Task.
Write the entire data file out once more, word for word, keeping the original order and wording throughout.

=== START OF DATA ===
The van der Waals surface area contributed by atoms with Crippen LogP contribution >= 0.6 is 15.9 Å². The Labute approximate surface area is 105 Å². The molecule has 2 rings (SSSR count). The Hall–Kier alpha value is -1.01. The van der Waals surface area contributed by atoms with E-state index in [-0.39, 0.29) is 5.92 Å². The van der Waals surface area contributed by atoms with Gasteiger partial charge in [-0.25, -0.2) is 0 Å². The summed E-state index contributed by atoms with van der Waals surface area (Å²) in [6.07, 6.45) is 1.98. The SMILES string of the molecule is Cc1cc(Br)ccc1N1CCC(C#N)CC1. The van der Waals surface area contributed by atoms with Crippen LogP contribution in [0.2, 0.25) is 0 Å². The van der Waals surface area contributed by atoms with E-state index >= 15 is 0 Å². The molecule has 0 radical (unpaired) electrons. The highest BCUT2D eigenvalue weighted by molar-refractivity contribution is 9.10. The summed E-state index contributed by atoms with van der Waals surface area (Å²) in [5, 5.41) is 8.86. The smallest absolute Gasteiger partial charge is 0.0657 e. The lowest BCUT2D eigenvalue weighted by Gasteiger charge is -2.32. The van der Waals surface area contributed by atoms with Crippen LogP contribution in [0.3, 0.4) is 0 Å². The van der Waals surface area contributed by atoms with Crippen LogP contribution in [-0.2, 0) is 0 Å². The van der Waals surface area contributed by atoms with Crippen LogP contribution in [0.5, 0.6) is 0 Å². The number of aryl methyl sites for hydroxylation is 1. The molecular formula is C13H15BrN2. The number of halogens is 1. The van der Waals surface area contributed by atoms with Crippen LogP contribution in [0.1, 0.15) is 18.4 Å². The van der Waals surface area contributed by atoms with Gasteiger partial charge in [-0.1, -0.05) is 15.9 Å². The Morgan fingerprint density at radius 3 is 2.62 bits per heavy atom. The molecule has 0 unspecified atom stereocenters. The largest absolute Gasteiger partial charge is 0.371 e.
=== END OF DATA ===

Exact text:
The van der Waals surface area contributed by atoms with Crippen LogP contribution >= 0.6 is 15.9 Å². The Labute approximate surface area is 105 Å². The molecule has 2 rings (SSSR count). The Hall–Kier alpha value is -1.01. The van der Waals surface area contributed by atoms with E-state index in [-0.39, 0.29) is 5.92 Å². The van der Waals surface area contributed by atoms with Gasteiger partial charge in [-0.25, -0.2) is 0 Å². The summed E-state index contributed by atoms with van der Waals surface area (Å²) in [6.07, 6.45) is 1.98. The SMILES string of the molecule is Cc1cc(Br)ccc1N1CCC(C#N)CC1. The van der Waals surface area contributed by atoms with Crippen LogP contribution in [0.2, 0.25) is 0 Å². The van der Waals surface area contributed by atoms with E-state index >= 15 is 0 Å². The molecule has 0 radical (unpaired) electrons. The highest BCUT2D eigenvalue weighted by molar-refractivity contribution is 9.10. The summed E-state index contributed by atoms with van der Waals surface area (Å²) in [5, 5.41) is 8.86. The smallest absolute Gasteiger partial charge is 0.0657 e. The lowest BCUT2D eigenvalue weighted by Gasteiger charge is -2.32. The van der Waals surface area contributed by atoms with Crippen LogP contribution in [0.3, 0.4) is 0 Å². The van der Waals surface area contributed by atoms with Crippen LogP contribution in [-0.2, 0) is 0 Å². The van der Waals surface area contributed by atoms with Crippen LogP contribution in [0.5, 0.6) is 0 Å². The number of aryl methyl sites for hydroxylation is 1. The molecular formula is C13H15BrN2. The number of halogens is 1. The van der Waals surface area contributed by atoms with Crippen LogP contribution in [0.1, 0.15) is 18.4 Å². The van der Waals surface area contributed by atoms with Gasteiger partial charge in [-0.1, -0.05) is 15.9 Å². The Morgan fingerprint density at radius 3 is 2.62 bits per heavy atom. The molecule has 0 unspecified atom stereocenters. The largest absolute Gasteiger partial charge is 0.371 e.